Tim Leiweke, a partner in David Beckham‘s Miami MLS expansion pursuit, recently expressed fears that the plan will not come to fruition.
Beckham and Miami Beckham United have been working for years to bring an MLS expansion franchise to Miami, where the group would construct a privately-financed stadium. In June of this year, the effort seemingly took a step in a positive direction when Miami-Dade County agreed to move forward with selling the group a three-acre land parcel needed to complete a stadium site in Overtown.
While that vote was a major step, it did not finalize a Miami MLS franchise. The group was given more than a year to complete the purchase of the county’s site, and a legal challenge against the county over the sale emerged shortly thereafter. Though a judge sided with the county, an appeal is expected. In addition, the group has not received final approval from MLS and the stadium is still subject to zoning and street closing approvals from the City of Miami.
In a recent interview, Leiweke expressed concerns that the deal will not be finalized. Speaking to The Toronto Sun, he stated “I have my fears as to whether it’s going to get done, because things like this drag on this long that’s always tough on a process. But for David I hope he lands somewhere.” More from The Miami Herald:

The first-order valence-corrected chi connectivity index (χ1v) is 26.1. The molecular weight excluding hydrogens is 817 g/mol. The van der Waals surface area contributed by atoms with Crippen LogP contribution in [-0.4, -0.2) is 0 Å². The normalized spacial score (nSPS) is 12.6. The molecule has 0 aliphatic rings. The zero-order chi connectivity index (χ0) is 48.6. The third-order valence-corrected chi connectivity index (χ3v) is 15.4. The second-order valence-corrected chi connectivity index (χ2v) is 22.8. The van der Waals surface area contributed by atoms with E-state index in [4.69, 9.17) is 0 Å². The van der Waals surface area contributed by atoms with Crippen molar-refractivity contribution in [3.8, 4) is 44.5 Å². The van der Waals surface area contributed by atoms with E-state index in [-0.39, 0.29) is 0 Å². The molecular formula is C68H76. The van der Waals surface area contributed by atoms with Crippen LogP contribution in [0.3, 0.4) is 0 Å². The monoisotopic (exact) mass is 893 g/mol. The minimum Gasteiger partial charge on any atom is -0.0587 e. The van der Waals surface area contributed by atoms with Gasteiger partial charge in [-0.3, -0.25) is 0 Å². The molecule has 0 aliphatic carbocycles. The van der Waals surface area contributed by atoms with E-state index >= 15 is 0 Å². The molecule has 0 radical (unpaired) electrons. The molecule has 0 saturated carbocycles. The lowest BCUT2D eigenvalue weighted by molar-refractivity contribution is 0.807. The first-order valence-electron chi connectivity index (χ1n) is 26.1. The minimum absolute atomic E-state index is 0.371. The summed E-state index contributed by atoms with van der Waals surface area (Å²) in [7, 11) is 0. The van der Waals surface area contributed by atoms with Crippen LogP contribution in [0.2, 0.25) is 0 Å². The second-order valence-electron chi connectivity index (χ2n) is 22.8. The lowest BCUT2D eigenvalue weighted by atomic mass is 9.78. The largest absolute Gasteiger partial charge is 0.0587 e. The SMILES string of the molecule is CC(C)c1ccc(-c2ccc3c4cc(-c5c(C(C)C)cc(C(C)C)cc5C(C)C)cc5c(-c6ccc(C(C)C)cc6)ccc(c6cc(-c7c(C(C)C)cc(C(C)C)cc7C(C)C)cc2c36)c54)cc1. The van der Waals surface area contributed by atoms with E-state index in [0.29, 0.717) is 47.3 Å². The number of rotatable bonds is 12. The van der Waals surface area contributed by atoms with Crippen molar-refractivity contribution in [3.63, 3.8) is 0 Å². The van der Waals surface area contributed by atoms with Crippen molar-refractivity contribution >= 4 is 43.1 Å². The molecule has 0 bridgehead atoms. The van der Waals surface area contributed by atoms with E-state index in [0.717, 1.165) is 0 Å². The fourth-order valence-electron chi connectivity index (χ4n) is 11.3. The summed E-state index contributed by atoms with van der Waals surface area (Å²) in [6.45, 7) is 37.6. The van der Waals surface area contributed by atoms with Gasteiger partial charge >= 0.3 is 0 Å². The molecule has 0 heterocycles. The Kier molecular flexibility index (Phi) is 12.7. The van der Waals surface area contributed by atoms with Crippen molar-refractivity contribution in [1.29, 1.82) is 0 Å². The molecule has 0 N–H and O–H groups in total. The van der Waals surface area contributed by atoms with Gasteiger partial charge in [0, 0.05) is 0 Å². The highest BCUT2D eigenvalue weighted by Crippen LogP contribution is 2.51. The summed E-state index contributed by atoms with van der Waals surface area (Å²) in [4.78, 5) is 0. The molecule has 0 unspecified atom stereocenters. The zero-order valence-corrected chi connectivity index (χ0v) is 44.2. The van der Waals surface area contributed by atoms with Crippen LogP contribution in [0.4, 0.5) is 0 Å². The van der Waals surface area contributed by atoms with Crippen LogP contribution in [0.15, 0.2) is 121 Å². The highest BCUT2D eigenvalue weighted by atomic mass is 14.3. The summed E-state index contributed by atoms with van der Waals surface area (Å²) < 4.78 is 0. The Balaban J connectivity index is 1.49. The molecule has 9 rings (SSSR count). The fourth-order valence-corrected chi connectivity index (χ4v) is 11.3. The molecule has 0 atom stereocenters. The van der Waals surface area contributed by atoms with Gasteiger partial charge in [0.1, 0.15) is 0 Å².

The uncertainty from the suit, coupled with a lack of final MLS approval, hinted at some potential trouble behind the scenes after years of fizzled deals and setbacks. Beckham and partners, including Sprint CEO Marcelo Claure, had been hunting for a majority investor to bankroll a rare sports stadium to be built without tax breaks, free land or local subsidies. In April, Todd Boehly, an owner of the Los Angeles Dodgers, signed on as majority partner for the Beckham soccer venture. But it’s unclear whether he has fully committed to bankroll the effort, or whether the agreement rests on final MLS approval.
The comments from Leiweke, a longtime Toronto sports mogul, offered the first on-the-record signal of real trouble. He hinted at MLS resistance to granting the Miami franchise.
“It would be unfortunate for the league to not honor the job he did and the decision he made,” Leiweke said of Beckham. “His best work would still be ahead of us if we could figure out a way to get him involved with a franchise.”
“But our company has a lot of different projects,” Leiweke continued in the Sun interview. “I haven’t spent a lot of time on Miami lately so I’m not sure if that gets done. I hope it does for David’s sake.”
The legal challenge to the sale was filed by Bruce Matheson. Matheson, who owns property near the site, challenged the county in court by arguing that the land should have been put through a competitive bidding process. However, the court sided with the county’s argument that Florida economic development law allowed it to waive the competitive bidding process for a sale of public land in a transaction that provides economic benefit.
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